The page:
We have long thought about risk as falling definitively into one of three categories: Strategic, Preventable, and External. Organizations tend to understand the impact these kinds of risks have on their operations and are pretty adept at mitigating them and responding to them. Dealing with a data breach, a failed product launch or an industrial accident follows traditional, straightforward playbooks for crisis response.
Social Risk is an emerging, different category of risk that we’ve identified, and those traditional playbooks no longer apply. Social Risks arise from impacts to populations and are driven by influences within each of us. These human-centric risks tend to take on a negative tone in conversations, especially online. They often have political undertones and focus on divides between “haves” and “have nots.” Social Risks include public dialogue around LGBTQ issues, racial justice issues, climate change, the pandemic, and other movements based on human conditions.
Expectations are Higher than Ever Before for Social Risk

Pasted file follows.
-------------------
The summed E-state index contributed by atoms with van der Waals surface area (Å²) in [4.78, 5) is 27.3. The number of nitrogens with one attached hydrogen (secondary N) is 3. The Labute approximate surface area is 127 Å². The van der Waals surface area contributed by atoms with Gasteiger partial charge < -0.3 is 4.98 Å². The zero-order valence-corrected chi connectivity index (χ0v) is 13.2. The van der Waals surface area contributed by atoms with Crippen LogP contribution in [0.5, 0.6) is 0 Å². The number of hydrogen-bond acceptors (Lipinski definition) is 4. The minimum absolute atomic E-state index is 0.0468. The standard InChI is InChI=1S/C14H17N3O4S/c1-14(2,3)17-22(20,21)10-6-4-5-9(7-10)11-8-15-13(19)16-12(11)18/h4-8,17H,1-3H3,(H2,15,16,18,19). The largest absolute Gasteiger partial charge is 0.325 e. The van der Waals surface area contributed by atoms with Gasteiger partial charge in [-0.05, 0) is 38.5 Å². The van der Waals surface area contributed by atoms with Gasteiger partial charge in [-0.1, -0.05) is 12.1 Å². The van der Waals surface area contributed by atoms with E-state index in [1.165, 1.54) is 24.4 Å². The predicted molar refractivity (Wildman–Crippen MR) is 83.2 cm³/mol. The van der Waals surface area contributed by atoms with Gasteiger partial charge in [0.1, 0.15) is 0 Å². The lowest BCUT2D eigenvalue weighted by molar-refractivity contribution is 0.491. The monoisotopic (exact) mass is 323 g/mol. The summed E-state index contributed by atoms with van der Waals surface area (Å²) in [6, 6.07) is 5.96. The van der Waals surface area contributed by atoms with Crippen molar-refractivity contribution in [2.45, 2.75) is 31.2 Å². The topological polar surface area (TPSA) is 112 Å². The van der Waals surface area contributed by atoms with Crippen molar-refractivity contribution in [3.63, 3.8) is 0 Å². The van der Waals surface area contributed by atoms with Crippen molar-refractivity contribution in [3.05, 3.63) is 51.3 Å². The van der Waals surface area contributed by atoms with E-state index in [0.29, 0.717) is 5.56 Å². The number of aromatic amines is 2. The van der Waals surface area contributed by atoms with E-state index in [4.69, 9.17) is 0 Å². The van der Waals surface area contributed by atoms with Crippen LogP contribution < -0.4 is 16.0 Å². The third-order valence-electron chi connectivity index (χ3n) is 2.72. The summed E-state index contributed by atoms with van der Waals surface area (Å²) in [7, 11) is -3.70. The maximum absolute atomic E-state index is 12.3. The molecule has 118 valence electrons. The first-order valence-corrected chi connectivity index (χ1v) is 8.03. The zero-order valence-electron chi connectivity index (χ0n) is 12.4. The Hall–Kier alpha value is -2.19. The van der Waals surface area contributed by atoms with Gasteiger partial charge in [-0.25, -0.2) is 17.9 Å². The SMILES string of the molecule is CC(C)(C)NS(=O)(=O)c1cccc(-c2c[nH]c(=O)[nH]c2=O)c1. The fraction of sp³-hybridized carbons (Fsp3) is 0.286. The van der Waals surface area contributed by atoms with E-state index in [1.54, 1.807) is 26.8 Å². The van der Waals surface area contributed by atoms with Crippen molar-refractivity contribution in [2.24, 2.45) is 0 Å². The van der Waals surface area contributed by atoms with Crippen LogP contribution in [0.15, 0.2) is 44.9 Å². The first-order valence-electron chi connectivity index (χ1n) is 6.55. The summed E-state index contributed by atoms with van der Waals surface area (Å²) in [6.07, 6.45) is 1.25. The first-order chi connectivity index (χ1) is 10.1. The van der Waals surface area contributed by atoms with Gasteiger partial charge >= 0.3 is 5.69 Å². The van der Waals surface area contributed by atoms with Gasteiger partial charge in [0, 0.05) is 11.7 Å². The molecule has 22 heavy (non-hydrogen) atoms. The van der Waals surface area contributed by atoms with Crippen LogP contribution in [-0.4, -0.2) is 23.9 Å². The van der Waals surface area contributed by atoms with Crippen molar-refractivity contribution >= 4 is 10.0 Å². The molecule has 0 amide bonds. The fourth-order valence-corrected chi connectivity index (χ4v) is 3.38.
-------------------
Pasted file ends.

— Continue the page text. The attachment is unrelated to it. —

The public’s expectations of corporations and brands are higher, and writing a check to a cause or saying “that’s not our lane” won’t cut it anymore. Even a well-crafted statement is not enough. Actions must follow words.
In this webinar, we begin to unpack Social Risk and its implications for risk management and crisis communications. We analyzed more than 4 million data points including social media conversations, news stories, and blogs to measure public sentiment around Social Risk. From this analysis, we were able to make some initial recommendations, including a number of steps you can take right now to address Social Risk within your organization. These actions are summarized in our Social Risk Action Matrix, which you can download below.
We defined Social Risk, discussed its key traits and characteristics, and explored tactics for understanding and mitigating these risks throughout the webinar. We will continue to explore these challenging, population-based risks and mitigation strategies in the coming months.